FIRST Lego League

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The students work out solutions to the various problems they are given and then meet for regional tournaments to share their knowledge, compare ideas, and display their robots. The teams also receive a list of tasks, called 'missions', to complete involving each model on the mat i. The robot has two and a half minutes to complete the missions. Each team has a minimum build period of 8 weeks to analyze the challenge mat, design and build a LEGO Mindstorms robot, and program it to fulfill the given missions in any manner they see fit.

The robot must be autonomous[4] and may contain only one LEGO Mindstorms programmable block and no more than 4 motors. In addition to the live robot run, the competition has three additional judged sections with the purpose of providing teams with feedback on their achievement of the FIRST LEGO League learning objectives.

In most regions, teams are also asked to perform a teamwork activity usually timed. Thirdly, in the Project[2] the students must give a 5-minute presentation on research a topic related to the current challenge. The required steps of the project as teams to first identify a problem that is related to the topic of that year's competition, then create an innovative solution to their identified problem by modifying something that already exists or creating something completely new an "innovative solution"and then they must share that solution with others, such as real world professionals who have expertise in the annual challenge theme.

When the official competition convenes, each team brings their robot to compete on an official challenge mat identical to their own. Two members of the team are allowed at the board during a match; however, they can switch out if needed. In the case of a serious problem, such as the entire robot breaking down, the entire team is allowed at the board for as long as the problem persists. Members are not permitted to bring additional robots or board items from other practice tables to the board during competition.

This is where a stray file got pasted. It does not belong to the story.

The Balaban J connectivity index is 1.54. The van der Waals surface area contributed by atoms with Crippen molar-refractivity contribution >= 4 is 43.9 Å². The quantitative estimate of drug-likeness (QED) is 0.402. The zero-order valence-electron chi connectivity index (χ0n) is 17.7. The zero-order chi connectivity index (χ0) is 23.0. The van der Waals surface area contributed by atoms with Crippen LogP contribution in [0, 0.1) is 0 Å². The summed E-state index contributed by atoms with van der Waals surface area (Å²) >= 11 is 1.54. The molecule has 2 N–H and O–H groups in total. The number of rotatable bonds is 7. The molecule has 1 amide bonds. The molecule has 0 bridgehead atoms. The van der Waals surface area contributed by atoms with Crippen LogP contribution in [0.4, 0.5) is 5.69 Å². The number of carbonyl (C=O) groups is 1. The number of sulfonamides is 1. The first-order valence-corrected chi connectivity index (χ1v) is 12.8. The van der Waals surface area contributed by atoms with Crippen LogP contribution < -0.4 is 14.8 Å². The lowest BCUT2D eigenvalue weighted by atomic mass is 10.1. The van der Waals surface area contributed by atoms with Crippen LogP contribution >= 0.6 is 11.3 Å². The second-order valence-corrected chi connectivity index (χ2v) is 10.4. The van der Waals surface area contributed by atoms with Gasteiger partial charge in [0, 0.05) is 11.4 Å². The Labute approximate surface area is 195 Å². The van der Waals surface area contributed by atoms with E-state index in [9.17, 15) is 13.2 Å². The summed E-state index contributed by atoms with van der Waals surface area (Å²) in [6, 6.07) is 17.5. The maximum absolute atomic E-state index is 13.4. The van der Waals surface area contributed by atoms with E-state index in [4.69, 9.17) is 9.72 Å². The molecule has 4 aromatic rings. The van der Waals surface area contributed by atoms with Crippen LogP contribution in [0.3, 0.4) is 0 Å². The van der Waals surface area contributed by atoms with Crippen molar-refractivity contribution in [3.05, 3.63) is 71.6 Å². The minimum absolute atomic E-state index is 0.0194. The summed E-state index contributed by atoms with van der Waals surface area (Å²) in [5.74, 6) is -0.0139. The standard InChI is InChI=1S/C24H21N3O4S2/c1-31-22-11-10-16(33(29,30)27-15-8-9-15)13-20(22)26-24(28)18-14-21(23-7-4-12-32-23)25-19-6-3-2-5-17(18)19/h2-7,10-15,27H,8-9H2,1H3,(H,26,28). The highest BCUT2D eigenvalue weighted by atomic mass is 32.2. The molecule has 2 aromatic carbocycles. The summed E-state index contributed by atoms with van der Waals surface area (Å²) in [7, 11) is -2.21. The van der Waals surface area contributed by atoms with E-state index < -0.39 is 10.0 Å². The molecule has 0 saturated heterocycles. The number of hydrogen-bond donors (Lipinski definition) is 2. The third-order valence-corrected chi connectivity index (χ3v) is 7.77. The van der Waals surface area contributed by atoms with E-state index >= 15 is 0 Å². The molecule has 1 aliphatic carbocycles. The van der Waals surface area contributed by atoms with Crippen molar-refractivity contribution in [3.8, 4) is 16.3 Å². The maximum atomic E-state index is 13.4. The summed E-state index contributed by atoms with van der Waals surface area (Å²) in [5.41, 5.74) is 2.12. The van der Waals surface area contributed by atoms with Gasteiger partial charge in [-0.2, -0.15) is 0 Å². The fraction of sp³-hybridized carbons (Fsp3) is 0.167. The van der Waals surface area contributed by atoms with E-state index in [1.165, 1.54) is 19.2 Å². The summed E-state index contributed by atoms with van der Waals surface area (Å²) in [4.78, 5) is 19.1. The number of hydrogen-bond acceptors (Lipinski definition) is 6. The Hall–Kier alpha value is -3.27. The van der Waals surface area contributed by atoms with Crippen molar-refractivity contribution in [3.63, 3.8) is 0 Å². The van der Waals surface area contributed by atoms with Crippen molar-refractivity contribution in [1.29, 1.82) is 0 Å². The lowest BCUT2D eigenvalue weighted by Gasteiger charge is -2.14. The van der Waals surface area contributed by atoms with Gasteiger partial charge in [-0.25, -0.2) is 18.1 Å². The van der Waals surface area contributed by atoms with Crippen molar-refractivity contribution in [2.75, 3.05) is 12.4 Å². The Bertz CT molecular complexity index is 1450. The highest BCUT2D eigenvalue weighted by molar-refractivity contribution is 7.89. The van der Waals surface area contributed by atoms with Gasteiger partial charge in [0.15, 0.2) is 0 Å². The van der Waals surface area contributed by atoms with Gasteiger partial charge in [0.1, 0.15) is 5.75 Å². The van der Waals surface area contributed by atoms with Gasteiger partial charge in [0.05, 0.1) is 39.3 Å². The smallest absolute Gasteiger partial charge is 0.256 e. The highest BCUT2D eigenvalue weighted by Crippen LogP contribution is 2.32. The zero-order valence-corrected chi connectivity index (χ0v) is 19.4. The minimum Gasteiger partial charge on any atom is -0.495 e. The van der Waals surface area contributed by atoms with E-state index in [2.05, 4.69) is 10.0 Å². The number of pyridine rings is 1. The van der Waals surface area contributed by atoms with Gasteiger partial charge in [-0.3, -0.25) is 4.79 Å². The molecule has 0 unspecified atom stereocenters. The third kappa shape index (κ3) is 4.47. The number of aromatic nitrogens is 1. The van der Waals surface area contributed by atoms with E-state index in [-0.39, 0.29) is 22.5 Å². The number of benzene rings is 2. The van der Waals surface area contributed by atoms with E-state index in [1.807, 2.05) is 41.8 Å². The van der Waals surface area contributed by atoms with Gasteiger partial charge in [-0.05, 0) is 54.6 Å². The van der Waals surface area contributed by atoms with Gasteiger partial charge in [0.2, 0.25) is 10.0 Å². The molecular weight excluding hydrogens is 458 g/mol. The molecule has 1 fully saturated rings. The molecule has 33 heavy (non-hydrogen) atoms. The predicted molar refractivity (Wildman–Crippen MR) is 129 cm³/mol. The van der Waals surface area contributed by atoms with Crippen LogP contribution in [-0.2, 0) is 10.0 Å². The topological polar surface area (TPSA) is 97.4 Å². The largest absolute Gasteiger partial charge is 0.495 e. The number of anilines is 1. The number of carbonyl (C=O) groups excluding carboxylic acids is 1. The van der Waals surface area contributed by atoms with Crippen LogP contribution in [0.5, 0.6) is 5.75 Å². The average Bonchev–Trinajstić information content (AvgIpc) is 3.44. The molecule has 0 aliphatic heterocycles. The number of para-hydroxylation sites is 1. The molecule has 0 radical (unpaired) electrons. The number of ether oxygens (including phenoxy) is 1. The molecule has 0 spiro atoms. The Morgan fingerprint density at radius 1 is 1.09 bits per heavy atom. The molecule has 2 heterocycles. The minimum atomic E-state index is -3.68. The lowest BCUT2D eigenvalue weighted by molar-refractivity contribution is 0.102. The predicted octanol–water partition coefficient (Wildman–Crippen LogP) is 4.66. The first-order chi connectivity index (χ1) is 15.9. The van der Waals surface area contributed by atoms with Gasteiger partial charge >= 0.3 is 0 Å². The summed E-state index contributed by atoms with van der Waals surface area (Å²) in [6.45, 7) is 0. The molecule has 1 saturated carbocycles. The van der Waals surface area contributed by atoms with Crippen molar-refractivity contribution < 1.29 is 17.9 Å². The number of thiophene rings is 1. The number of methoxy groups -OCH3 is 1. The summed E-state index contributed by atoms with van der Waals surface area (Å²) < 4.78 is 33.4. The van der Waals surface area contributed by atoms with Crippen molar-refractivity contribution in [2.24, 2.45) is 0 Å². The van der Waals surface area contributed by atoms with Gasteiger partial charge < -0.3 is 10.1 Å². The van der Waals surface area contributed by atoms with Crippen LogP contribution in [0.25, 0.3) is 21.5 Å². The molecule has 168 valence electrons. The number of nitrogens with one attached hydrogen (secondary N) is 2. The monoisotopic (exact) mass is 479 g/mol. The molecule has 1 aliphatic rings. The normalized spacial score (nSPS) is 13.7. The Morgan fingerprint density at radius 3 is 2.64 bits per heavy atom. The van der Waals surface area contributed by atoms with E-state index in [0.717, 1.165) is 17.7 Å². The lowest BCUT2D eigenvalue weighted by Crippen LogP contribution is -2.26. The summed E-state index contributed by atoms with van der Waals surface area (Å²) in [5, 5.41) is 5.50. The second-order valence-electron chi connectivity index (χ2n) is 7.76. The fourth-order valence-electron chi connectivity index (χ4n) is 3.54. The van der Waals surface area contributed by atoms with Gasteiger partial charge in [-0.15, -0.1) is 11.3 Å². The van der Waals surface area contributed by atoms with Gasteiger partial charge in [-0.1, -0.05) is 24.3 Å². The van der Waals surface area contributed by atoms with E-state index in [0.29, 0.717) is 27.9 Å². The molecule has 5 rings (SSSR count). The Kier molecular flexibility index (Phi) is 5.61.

The robot starts in an area marked as 'base', a white area in the corner or to one side of the table. In base, two team members are allowed to touch the robot and start program. If the team touches the robot while it is outside of base an 'interruption'the referee will issue a penalty, resulting in a 5-point deduction.

These are stationary LEGO models that negate the final score if they remain until the end, providing an incentive to not interrupt the robot. The robot is not required to return to base; some teams have completed all their missions without returning to base during the time allowed to complete the missions.

In fact, in the —09, [6][7]and challenges, points were awarded if the robot was in one of two specified areas, not including base, at the end of the two and a half minute match. The robots are programmed using one of the block-based programming environments: All these are built around Labview. Teams in different parts of the world have different times allotted to complete the construction of the robot, due to the varying date of qualifying tournaments but must have a minimum of 8 weeks from "Global Challenge Release" the date, usually in late August, by which the details of the missions and research project become available to the public.

In the —07 season, nearly 90, students on 8, teams [9] from around the world competed. The initial levels of competition are managed by an Affiliate Partner Organization commonly affiliated Universitieswho are led by an Affiliate or Operational Partner Representative "The Partner".

The Partner has complete control over all official tournaments in their region. Some States represent an entire region while others, like Central Floridarepresent a mix of Counties within the State. Certain territories have 3-tiers and may also employ a State Championship. Throughthese events will be held first in Houston, Texas at the George R.

As such, teams are normally allowed to win only one core judged award. Teams can win an additional award based on their robot's performance during the robot game competition portion of the tournament. In andteams using the RCX could earn "fairness bonus" points based on the fact that the RCX was less technologically advanced. Officially registered teams can also be nominated by their region for the Global Innovation Award, where they could win a grant to make their innovative solution to the annual challenge theme's problem a reality.